Combining AI/ML efficiency with medical talent: In India, where healthcare is mostly fragmented and unorganized, attempting to transform is like changing the wheel of a moving car. However, intelligent technologies can transcend several gaps, empower institutions, and level the field. For instance, the expanding application of AI in Radiology and Pathology, improving value delivery, promises much to be hopeful for.
But, replicating the success in other medical diagnosis verticals will call for more professionals who are equally adept in their respective medical specializations and simultaneously possess strong technology foresight. "Finding doctors who understand both the tech side and the subject will require a lot of focus on training, education, skilling, and encouragement to further take that path, and build tools to do something different and something niche," feels Dr. Arjun Dang.
Enriching post analytics: While the pre-analytical journey like patient communication and standard advisory has already been elevated using technologies like Chatbots, the tag-team of human medical acumen and machine intelligence can achieve much in post analytics. Even in the foreseeable future, the role of doctors will be irreplaceable in interpreting medical diagnosis reports and recommending action points. Nevertheless, now AI allows practitioners to foresee and make informed decisions. For instance, India is the 'Diabetes Capital' of the world, bearing 17% of the global disease burden. Here an AI algorithm can predict the diabetic trends in patients and forecast their glycerol levels a few months from now. A physician can advise lifestyle changes based on the finding, allowing the patient to preempt health risks.
Universalization of effective healthcare: India has sworn to be a welfare state. Therefore, while value-added experience can be subjected to a variation in price tag, efficacy and access to healthcare are non-negotiable. With a population of over 1.3 billion, this is only possible by using technology as a vehicle to deliver impactful healthcare. However, technology needs to target specific drivers to make healthcare equally accessible across diverse demographics rather than operating in isolation.
Such drivers include enabling effective teamwork, driving reliable diagnostic processes, engaging patients and family members meaningfully, optimizing cognitive performance, and fostering robust learning systems. Sougat Chatterjee says, "technology interventions can push incremental changes by targeting individual drivers. But typically, we have a way greater impact and effectiveness, while multiple drivers are targeted using technology. For example, tech that permits patient, family and the caregivers access to clinical documentation enhances the service experience and also the quality of the output."
Integrating systems and findings: The COVID situation completely upended the traditionally low adoption rate of digital in pathology, peaking at as high as even 58% in the recent past. From sample pickup to the delivery of the reports, several aspects of the journey have been successfully automated, optimized, and transformed. But systems are still primarily operating on an ad hoc basis.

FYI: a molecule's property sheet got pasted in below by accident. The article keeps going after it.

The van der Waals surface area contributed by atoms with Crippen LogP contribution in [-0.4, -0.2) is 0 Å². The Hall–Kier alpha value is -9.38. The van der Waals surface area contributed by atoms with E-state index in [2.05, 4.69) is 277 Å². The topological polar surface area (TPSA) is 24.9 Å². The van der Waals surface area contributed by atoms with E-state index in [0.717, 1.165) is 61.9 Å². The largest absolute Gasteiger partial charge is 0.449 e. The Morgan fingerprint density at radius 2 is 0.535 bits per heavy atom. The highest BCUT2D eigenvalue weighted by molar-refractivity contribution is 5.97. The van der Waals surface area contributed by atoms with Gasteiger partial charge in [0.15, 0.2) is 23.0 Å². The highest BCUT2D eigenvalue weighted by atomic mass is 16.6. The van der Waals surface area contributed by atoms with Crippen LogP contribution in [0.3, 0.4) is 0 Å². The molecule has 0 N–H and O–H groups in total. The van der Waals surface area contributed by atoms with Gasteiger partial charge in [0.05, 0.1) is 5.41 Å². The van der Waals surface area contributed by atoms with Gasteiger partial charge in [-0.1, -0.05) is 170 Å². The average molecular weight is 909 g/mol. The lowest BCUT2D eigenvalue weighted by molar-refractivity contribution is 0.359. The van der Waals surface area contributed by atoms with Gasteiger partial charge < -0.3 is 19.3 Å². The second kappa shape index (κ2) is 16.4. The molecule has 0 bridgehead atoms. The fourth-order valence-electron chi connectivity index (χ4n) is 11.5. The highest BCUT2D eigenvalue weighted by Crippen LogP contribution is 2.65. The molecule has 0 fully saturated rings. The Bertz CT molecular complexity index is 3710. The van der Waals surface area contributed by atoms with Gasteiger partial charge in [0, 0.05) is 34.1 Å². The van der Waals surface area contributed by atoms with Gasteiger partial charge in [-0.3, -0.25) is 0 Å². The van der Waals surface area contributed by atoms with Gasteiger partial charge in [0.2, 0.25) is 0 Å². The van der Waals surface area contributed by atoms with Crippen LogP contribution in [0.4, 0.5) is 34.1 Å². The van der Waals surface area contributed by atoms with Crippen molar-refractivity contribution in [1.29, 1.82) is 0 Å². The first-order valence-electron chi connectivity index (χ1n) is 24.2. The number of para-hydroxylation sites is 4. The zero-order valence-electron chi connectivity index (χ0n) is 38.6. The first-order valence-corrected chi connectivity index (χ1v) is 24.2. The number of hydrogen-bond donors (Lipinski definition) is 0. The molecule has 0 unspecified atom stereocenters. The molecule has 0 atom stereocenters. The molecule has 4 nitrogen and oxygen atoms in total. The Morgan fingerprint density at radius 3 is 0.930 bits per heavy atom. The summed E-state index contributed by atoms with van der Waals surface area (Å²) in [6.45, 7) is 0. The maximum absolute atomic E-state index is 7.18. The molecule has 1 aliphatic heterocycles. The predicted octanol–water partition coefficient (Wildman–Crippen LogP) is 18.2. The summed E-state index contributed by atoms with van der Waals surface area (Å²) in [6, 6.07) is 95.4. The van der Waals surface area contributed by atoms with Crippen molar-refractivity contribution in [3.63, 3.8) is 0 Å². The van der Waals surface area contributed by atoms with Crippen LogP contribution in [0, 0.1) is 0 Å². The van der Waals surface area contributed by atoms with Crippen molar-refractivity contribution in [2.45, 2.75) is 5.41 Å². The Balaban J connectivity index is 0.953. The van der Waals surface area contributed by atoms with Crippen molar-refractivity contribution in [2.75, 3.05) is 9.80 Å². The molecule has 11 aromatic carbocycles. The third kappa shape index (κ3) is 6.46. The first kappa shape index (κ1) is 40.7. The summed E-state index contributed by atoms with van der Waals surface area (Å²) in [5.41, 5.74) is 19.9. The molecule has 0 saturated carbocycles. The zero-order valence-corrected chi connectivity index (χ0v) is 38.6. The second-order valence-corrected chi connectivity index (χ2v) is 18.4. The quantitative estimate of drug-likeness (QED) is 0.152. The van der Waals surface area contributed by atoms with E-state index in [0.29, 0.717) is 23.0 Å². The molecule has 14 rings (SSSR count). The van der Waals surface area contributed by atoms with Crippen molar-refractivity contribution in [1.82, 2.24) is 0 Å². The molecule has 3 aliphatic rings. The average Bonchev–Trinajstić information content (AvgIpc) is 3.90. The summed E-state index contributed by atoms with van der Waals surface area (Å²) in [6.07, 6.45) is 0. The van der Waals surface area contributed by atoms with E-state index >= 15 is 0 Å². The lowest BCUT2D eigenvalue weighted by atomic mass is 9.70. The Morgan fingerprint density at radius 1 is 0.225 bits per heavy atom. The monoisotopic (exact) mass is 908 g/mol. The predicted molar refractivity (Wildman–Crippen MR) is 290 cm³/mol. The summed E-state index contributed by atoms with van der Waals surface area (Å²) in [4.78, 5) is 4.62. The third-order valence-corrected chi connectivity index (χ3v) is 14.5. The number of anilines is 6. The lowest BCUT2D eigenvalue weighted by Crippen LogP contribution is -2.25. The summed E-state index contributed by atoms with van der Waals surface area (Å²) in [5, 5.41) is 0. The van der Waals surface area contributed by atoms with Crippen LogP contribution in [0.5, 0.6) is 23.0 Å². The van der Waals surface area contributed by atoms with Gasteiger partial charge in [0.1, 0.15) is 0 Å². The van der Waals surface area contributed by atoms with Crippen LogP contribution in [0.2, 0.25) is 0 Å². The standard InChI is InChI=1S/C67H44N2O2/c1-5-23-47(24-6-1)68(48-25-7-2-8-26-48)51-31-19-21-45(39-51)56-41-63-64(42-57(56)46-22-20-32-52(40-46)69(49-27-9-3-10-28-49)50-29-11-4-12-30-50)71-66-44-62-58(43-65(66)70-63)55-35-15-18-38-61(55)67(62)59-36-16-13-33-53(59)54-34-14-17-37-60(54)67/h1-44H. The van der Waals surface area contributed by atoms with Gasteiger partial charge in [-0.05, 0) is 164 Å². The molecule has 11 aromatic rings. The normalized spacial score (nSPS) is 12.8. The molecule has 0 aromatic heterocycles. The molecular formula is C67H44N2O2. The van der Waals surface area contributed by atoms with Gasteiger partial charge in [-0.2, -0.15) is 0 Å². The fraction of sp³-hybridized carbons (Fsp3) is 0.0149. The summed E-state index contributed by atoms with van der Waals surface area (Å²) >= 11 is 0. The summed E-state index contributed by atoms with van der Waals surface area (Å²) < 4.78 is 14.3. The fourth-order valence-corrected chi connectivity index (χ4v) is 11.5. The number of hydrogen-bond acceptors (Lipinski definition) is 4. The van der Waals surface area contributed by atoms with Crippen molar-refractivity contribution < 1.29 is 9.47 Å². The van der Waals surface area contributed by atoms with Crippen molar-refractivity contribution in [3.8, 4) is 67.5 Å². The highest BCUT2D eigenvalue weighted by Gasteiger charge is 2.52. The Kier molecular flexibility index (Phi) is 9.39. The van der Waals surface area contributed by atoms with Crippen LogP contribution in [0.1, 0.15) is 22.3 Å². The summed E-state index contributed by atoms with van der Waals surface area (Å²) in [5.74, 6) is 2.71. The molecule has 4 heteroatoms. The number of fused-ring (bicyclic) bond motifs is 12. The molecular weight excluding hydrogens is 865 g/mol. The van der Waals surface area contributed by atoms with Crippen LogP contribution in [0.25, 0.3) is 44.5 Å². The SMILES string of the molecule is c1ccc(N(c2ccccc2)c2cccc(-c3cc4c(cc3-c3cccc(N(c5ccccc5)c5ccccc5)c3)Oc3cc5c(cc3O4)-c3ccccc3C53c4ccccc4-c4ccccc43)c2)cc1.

Dinesh Chauhan says, "We are not trying to solve healthcare problems holistically, and we are yet to integrate the new findings that the doctors and pathology labs are coming up with every day." Here, the Core Diagnostics CEO believes that Blockchain will bring in exceptional value, including clinical trial management. "With Blockchain, data interpretation will be much faster, secured, and decentralized without compromising patient confidentiality," he observes.
Digital payment is pivotal to simplified healthcare of the future: As medical diagnosis becomes more experience-driven and oriented around customer convenience, service providers can transform operations and profitably explore new business models using agile digital payments solutions. Ramesh Narasimhan says, "During the pandemic, we've provided many diagnostic centers with digital payment solutions, allowing them to collect the sample and payments on the spot, using POS terminals or UPI."
Further, with the proliferation of wearable devices and the buildup of an entire ecosystem of healthcare services and solutions around them, the future for a considerable chunk of the medical diagnosis vertical appears to be in the cloud. "The ability to correctly price services and collect payments digitally will be crucial in running medical diagnosis businesses sustainably," he says.
Digitalization is inevitable, and medical diagnosis providers, standing at the inception of the clinical value chain, are under an absolute imperative to embrace it and transform at scale. However, all the experts are convinced that today, the incentive to change is higher than ever. Investment in the technology aspects of medical diagnosis is poised to reap rich financial dividends for the businesses and lay the foundation of a robust and responsive healthcare system that India truly deserves.